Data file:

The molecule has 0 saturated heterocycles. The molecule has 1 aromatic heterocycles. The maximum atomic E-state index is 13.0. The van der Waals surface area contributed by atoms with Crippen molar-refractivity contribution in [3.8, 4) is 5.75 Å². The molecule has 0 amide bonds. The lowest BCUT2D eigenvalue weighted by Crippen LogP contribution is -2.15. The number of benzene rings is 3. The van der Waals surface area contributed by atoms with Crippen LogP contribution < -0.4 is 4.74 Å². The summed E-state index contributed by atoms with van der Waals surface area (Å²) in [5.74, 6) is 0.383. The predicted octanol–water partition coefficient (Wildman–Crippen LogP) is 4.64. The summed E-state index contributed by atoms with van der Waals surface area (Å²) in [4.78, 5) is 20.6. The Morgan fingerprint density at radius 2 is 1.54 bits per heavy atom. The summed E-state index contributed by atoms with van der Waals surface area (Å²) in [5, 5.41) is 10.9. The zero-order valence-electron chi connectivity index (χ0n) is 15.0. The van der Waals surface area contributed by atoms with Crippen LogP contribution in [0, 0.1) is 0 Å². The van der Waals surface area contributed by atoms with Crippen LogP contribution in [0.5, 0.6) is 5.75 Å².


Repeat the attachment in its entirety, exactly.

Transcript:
The molecule has 0 saturated heterocycles. The molecule has 1 aromatic heterocycles. The maximum atomic E-state index is 13.0. The van der Waals surface area contributed by atoms with Crippen molar-refractivity contribution in [3.8, 4) is 5.75 Å². The molecule has 0 amide bonds. The lowest BCUT2D eigenvalue weighted by Crippen LogP contribution is -2.15. The number of benzene rings is 3. The van der Waals surface area contributed by atoms with Crippen LogP contribution < -0.4 is 4.74 Å². The summed E-state index contributed by atoms with van der Waals surface area (Å²) in [5.74, 6) is 0.383. The predicted octanol–water partition coefficient (Wildman–Crippen LogP) is 4.64. The summed E-state index contributed by atoms with van der Waals surface area (Å²) in [4.78, 5) is 20.6. The Morgan fingerprint density at radius 2 is 1.54 bits per heavy atom. The summed E-state index contributed by atoms with van der Waals surface area (Å²) in [5, 5.41) is 10.9. The zero-order valence-electron chi connectivity index (χ0n) is 15.0. The van der Waals surface area contributed by atoms with Crippen LogP contribution in [0, 0.1) is 0 Å². The van der Waals surface area contributed by atoms with Crippen LogP contribution in [0.5, 0.6) is 5.75 Å².